• Caride AJ, et al. Kinetic analysis reveals differences in the binding mechanism of calmodulin and calmodulin-like protein to the IQ motifs of myosin-10. Biochemistry. 2010;49:8105.

Searching for novel targets of CALML3 and determining their function(s)

Immunohistochemical staining for calmodulin-like protein on section of healing wound in human skin

Immunohistochemical staining for calmodulin-like protein (CALML3) on a section of a healing wound in the human skin. CALML3 staining is increased in basal and suprabasal cells immediately adjacent to the wound bed (white arrows) and concentrated in the cell periphery where it may activate Myo10. CALML3 is thought to be involved in normal epithelial cell differentiation, and its absence is a hallmark of many cancers.

Source: Bennett RD, et al. Calmodulin-like protein upregulates myosin-10 in human keratinocytes and is regulated during epidermal wound healing in vivo. The Journal of Investigative Dermatology. 2009;129:765.

CALML3 exerts its function by interacting with specific target proteins, so the key to understanding the cellular processes regulated by CALML3 lies in identifying its specific targets.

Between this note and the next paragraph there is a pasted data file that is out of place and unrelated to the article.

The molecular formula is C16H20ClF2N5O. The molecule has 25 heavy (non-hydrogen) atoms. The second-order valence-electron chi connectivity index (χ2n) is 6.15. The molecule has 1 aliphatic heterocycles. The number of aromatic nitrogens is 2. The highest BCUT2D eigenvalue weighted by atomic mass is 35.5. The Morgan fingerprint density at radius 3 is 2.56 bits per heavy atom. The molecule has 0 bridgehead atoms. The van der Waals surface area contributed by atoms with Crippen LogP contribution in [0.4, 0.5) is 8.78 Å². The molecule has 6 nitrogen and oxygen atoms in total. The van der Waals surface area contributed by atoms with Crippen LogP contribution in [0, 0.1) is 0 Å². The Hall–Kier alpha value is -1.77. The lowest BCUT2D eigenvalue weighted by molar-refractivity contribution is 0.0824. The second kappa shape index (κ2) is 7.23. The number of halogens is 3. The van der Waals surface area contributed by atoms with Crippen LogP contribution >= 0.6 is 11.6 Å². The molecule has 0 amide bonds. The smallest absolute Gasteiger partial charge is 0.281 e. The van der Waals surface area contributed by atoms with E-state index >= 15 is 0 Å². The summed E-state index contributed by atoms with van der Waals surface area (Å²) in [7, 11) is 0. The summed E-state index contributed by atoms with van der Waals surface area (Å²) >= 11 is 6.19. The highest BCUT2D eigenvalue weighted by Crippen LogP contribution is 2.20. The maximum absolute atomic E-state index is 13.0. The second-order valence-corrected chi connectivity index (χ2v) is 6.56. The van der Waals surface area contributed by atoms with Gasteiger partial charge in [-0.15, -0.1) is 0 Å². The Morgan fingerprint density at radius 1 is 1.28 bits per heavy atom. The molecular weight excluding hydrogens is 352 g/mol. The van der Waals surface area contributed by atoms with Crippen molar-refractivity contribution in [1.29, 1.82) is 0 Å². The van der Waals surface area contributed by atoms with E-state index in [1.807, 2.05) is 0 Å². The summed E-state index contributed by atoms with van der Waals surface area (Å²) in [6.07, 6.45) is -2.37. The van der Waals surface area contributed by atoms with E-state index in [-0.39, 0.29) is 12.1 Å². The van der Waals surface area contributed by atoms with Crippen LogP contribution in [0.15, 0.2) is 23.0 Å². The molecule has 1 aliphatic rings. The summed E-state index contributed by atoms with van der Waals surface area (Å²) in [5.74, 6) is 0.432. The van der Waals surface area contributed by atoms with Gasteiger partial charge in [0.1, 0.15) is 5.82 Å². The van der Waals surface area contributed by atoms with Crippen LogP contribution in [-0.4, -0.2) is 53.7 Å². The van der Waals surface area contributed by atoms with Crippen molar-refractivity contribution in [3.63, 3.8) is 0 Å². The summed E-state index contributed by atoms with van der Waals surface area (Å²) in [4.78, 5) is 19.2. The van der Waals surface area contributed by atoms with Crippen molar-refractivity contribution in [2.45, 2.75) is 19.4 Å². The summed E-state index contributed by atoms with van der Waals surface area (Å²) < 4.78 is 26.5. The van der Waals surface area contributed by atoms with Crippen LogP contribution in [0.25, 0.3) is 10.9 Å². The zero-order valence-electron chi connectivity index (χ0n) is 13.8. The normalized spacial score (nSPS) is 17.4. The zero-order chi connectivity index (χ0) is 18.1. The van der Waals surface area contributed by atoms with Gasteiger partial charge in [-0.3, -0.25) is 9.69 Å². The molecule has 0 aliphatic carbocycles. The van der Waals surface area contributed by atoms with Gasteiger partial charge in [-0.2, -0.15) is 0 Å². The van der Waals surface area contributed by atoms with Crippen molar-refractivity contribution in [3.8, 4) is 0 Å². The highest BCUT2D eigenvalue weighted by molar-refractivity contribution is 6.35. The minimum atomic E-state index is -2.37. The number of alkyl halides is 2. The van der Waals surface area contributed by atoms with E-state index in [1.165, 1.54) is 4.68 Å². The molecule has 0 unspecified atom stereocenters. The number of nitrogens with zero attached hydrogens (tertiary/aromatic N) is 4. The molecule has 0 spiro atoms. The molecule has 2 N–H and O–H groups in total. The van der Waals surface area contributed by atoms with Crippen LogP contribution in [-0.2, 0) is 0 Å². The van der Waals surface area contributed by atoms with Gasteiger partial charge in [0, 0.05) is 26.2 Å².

CALML3 is present in the cytoplasm and at the cell periphery, but most strikingly, it's concentrated in the nucleus of differentiated cells in the upper layers of stratified epithelial tissues. However, its nuclear targets are still unknown.

In an earlier yeast two-hybrid search, Dr. Strehler's laboratory identified a novel human protein called IQ domain-containing protein E (IQCE) as a possible binding partner of CALML3. Based on domain conservation with chromosome segregation ATPases and an ATPase involved in DNA repair, the lab hypothesizes that IQCE is a potential nuclear target of CALML3 with yet-to-be-determined cellular function.

To test this hypothesis, this subproject aims to:

  • Determine the pattern of expression and cellular localization of IQCE
  • Biochemically characterize the interaction of CALML3 with IQCE
  • Begin functional characterization of IQCE by studying the effects of its knockdown on cellular processes such as differentiation, proliferation and cell death